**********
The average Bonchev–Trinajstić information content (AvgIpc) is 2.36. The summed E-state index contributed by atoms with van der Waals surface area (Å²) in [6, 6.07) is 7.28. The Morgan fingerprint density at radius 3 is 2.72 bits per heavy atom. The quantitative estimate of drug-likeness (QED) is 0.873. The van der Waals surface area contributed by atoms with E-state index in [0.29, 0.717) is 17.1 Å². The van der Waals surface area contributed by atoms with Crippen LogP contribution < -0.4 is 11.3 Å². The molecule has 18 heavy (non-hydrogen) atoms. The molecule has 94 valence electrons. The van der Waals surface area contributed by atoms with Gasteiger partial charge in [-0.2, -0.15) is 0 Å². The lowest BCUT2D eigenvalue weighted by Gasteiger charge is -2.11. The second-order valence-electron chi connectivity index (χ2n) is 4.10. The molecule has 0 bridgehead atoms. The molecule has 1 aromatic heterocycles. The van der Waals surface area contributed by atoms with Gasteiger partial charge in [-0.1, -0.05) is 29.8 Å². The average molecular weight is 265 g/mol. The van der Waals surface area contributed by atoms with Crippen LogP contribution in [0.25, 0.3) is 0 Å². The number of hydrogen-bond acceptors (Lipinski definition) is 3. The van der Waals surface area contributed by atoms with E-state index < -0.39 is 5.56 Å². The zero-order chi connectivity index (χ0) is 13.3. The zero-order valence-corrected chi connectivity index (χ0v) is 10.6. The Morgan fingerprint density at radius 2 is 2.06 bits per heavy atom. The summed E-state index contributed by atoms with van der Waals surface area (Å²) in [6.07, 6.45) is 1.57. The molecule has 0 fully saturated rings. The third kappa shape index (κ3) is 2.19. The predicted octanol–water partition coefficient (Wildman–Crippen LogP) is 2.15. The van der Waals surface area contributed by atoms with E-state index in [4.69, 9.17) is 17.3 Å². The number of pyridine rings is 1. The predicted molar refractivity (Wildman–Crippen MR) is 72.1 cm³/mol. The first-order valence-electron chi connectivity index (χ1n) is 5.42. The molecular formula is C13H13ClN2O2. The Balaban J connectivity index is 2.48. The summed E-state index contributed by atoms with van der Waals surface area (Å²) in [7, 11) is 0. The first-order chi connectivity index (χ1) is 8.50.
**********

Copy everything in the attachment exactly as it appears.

The average Bonchev–Trinajstić information content (AvgIpc) is 2.36. The summed E-state index contributed by atoms with van der Waals surface area (Å²) in [6, 6.07) is 7.28. The Morgan fingerprint density at radius 3 is 2.72 bits per heavy atom. The quantitative estimate of drug-likeness (QED) is 0.873. The van der Waals surface area contributed by atoms with E-state index in [0.29, 0.717) is 17.1 Å². The van der Waals surface area contributed by atoms with Crippen LogP contribution < -0.4 is 11.3 Å². The molecule has 18 heavy (non-hydrogen) atoms. The molecule has 94 valence electrons. The van der Waals surface area contributed by atoms with Gasteiger partial charge in [-0.2, -0.15) is 0 Å². The lowest BCUT2D eigenvalue weighted by Gasteiger charge is -2.11. The second-order valence-electron chi connectivity index (χ2n) is 4.10. The molecule has 0 bridgehead atoms. The molecule has 1 aromatic heterocycles. The van der Waals surface area contributed by atoms with Gasteiger partial charge in [-0.1, -0.05) is 29.8 Å². The average molecular weight is 265 g/mol. The van der Waals surface area contributed by atoms with Crippen LogP contribution in [0.25, 0.3) is 0 Å². The number of hydrogen-bond acceptors (Lipinski definition) is 3. The van der Waals surface area contributed by atoms with E-state index < -0.39 is 5.56 Å². The zero-order chi connectivity index (χ0) is 13.3. The zero-order valence-corrected chi connectivity index (χ0v) is 10.6. The Morgan fingerprint density at radius 2 is 2.06 bits per heavy atom. The summed E-state index contributed by atoms with van der Waals surface area (Å²) in [6.07, 6.45) is 1.57. The molecule has 0 fully saturated rings. The third kappa shape index (κ3) is 2.19. The predicted octanol–water partition coefficient (Wildman–Crippen LogP) is 2.15. The van der Waals surface area contributed by atoms with E-state index in [4.69, 9.17) is 17.3 Å². The number of pyridine rings is 1. The predicted molar refractivity (Wildman–Crippen MR) is 72.1 cm³/mol. The first-order valence-electron chi connectivity index (χ1n) is 5.42. The molecular formula is C13H13ClN2O2. The Balaban J connectivity index is 2.48. The summed E-state index contributed by atoms with van der Waals surface area (Å²) in [7, 11) is 0. The first-order chi connectivity index (χ1) is 8.50.